Most people with any interest in soccer know that the FIFA World Cup was held for the first time in Africa in 2010 in South Africa. While Mother Africa was disappointed that one of her teams did not win the cup, it was nonetheless not a total loss for Africa. The event did popularize two things African: The loud vuvuzelas and a little-known Somali rapper named Keinan Abdi Warsame.
The would-be rapper was born and raised in Mogadishu, Somalia, left his war-torn country at age 13 for Harlem, New York, did a brief stint in Minneapolis, Minnesota before settling in Toronto, Canada. Here he learned English, horned his skills in poetry and Hip Hop, and adopted the stage name K’Naan.
Whereas Colombian-born singer Shakira’s song Its’ Time for Africa was tapped as the official FIFA World Cup anthem, Coca-Cola – one of the premier sponsors of the event—placed its bets on K’Nnaan and his Hip Hop flavored song Wavin’ Flag. K’Naan released a remixed version of the song baptized “Wavin’ Flag Coca-Cola Celebration Mix” specifically for use during the 2010 FIFA World Cup. Coca-Cola played the song at all its World Cup trophy tour events around the world and featured K’Naan.
It was also used on television and radio commercials worldwide as the music element for the entire campaign. Call it luck or destiny but this would become the break-through game changer for K’Naan. Many people probably understand that South Africa was chosen because it was one of the few African countries that had the facilities and resources to successfully host an event of this magnitude.
However, there are those who would ask: In the midst of African music heavyweights such as Youssou N’dour, Angelique Kidjo, Hugh Masekela, Alpha Blondy and many others, why K”Naan? Why Hip Hop? Is this even African music?
Being Somali in itself was a selling point for K’Naan. Somalia has been a global news staple: war, political turmoil, violence, terrorism and piracy on the high seas have been closely identified with this East African country, which has not had a central government for more than 20 years. Then, along comes a Somali rapper who not only conveys his experiences in Hip Hop—probably the most globally-pervasive music platform—but also delivers his lyrical potency in English: one of the most international languages. It also adds more pack to the punch that K’Naan is eloquent, borderline controversial and charismatic. Coca-Cola quickly and smartly figured that, coupled with the fact that the most popular sporting event in the world was happening in Africa, K’Naan’s attention-grabbing story was fresh and unconventional.
K’Naan’s story had the potential to attract media and public attention and thus benefiting Coca-Cola’s marketing efforts tremendously. The choice of Wavin’ Flag, I believe, was perfect because the song had a beautiful melody and a simple, catchy “nursery-rhyme” style chorus that soccer fans from any country could easily customize to suit their needs. All they needed was a dose of patriotism, a team to support and a flag to wave.
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Coca-Cola’s decision to go with Hip Hop, the music of choice among a large percentage of the world’s youth, may have been partly a result of the fragmented and regionalized nature of African music: there just isn’t a single artist, music genre or style of music that transcends the continent. This, combined with the fact that an overwhelming percentage of soccer fans in Africa and across the world is youthful, made strategic sense for Coca-Cola.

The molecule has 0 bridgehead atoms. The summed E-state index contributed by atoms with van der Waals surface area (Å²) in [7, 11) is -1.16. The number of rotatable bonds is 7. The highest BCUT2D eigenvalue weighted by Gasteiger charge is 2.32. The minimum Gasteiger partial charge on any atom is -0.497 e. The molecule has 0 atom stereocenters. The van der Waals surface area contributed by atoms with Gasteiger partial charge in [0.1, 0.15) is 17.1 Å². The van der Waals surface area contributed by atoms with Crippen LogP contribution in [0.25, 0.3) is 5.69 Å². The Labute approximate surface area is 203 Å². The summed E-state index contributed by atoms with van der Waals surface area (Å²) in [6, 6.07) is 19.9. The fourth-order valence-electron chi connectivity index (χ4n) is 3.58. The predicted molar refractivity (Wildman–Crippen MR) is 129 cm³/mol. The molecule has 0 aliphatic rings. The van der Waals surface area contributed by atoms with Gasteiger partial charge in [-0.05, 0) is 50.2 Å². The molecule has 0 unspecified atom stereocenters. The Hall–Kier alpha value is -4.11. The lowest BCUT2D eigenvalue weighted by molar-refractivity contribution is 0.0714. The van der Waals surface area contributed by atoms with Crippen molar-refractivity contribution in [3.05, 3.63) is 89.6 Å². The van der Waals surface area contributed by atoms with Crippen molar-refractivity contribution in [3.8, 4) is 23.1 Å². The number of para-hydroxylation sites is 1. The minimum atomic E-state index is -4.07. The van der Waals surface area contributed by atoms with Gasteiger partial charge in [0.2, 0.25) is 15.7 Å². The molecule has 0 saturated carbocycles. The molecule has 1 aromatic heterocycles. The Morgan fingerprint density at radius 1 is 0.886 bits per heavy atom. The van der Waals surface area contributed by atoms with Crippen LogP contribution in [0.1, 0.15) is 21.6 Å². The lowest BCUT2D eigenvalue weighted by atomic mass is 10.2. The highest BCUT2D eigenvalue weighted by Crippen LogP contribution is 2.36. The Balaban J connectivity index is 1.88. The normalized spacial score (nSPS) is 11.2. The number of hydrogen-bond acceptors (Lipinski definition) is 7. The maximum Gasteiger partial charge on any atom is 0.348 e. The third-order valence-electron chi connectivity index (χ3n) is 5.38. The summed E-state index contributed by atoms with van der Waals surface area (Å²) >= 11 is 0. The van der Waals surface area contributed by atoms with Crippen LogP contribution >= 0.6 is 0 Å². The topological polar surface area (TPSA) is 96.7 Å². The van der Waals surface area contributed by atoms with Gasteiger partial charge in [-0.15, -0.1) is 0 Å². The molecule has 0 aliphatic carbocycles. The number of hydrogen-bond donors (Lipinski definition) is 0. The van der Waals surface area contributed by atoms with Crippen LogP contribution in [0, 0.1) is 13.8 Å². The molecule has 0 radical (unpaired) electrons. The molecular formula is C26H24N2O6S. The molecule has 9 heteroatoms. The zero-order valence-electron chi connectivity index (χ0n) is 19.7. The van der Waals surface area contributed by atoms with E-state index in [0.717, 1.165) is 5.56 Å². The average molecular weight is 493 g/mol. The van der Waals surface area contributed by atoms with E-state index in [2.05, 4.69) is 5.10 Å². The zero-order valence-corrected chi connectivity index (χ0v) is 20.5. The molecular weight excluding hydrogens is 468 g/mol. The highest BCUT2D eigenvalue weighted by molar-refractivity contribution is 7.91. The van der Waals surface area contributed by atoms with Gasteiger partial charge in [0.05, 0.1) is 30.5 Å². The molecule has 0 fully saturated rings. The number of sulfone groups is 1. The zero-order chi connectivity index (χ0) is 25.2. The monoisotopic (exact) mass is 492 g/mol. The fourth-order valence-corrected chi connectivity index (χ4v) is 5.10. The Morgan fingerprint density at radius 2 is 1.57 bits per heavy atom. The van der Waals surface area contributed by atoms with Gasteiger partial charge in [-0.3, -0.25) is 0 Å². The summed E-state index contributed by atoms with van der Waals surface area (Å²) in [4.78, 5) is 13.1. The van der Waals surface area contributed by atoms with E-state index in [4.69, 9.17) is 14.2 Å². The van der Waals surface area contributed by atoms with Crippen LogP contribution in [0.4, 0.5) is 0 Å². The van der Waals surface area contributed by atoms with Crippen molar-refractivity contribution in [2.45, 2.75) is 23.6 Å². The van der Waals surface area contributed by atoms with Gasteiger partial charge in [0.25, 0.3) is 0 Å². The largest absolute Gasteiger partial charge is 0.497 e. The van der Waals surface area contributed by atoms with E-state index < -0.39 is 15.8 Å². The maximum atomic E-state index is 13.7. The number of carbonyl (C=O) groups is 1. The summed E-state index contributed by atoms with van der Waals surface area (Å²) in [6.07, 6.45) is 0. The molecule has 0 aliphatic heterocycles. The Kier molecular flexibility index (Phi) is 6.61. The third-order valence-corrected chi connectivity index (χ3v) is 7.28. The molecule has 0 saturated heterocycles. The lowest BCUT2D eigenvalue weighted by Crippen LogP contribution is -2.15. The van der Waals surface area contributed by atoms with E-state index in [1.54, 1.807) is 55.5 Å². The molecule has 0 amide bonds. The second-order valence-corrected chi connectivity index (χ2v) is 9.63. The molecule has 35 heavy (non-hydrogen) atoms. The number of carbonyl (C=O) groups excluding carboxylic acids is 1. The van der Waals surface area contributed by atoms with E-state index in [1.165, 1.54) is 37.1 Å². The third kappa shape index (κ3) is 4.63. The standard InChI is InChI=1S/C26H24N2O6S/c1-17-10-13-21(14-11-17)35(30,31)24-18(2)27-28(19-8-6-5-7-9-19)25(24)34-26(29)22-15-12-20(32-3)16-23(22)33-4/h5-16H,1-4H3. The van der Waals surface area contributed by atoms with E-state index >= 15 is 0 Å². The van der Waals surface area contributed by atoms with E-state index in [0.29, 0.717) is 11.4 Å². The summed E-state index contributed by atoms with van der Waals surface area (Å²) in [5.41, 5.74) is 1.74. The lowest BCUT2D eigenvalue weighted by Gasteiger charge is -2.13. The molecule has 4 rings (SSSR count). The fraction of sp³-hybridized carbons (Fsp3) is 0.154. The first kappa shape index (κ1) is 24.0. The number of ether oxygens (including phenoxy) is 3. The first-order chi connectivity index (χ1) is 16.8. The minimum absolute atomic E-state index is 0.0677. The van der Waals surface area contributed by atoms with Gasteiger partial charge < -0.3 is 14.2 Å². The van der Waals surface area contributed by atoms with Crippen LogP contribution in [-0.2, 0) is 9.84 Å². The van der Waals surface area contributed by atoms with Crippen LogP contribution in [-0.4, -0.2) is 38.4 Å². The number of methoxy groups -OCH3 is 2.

Due to Hip Hop’s pervasiveness and growing influence among the youth of the world, it has become a force that big-business money cannot ignore. Spurred by media outlets such as MTV Africa, cell-phone technology and social media, Hip Hop is steadily becoming a homogeneous youth culture stubbornly diffusing to, and increasingly being embraced by even the tiniest and most remote villages of the globe. Hip Hop also provided the high-octane fervor that best lends itself to soccer fanaticism. The Hip Hop aspect, and K’Naan’s intriguing story, provided Coca-Cola with the perfect knock-out punch and in the process, made K’Naan the ephemeral flag bearer of the African continent.
Coca-Cola was looking for an African artist and a song that could help endear soccer fans across Africa and around the world to its products. It found that in K’naan and Wavin’ Flag. The campaign was highly successful by any standards. The single Wavin’ Flag Coca-Cola Celebration Mix hit the music charts in the top 5 spot in Netherlands, Norway, Italy, United Kingdom, Ireland, France, Canada, Spain and Scotland. It reached number one in China, Mexico, Germany, Canada, Austria, Switzerland and Luxembourg.
Troubadour, K’Naan’s second album from which the single was extracted, peaked at the number 12 position on the U.S. Billboard Top Rap Albums. With the success of Coca-cola’s campaign and the single, K’Naan, almost overnight, became an international sensation. With all the fame and fortune that followed, Somali-born Keinan Abdi Warsame was transformed to international star K’Naan, the provisional face of Africa during the 2010 FIFA World Cup.
About George "Jojo" Ndege
George Ndege, commonly known as "Jojo" is a Minneapolis based writer and music promoter with Kilimanjaro Entertainment.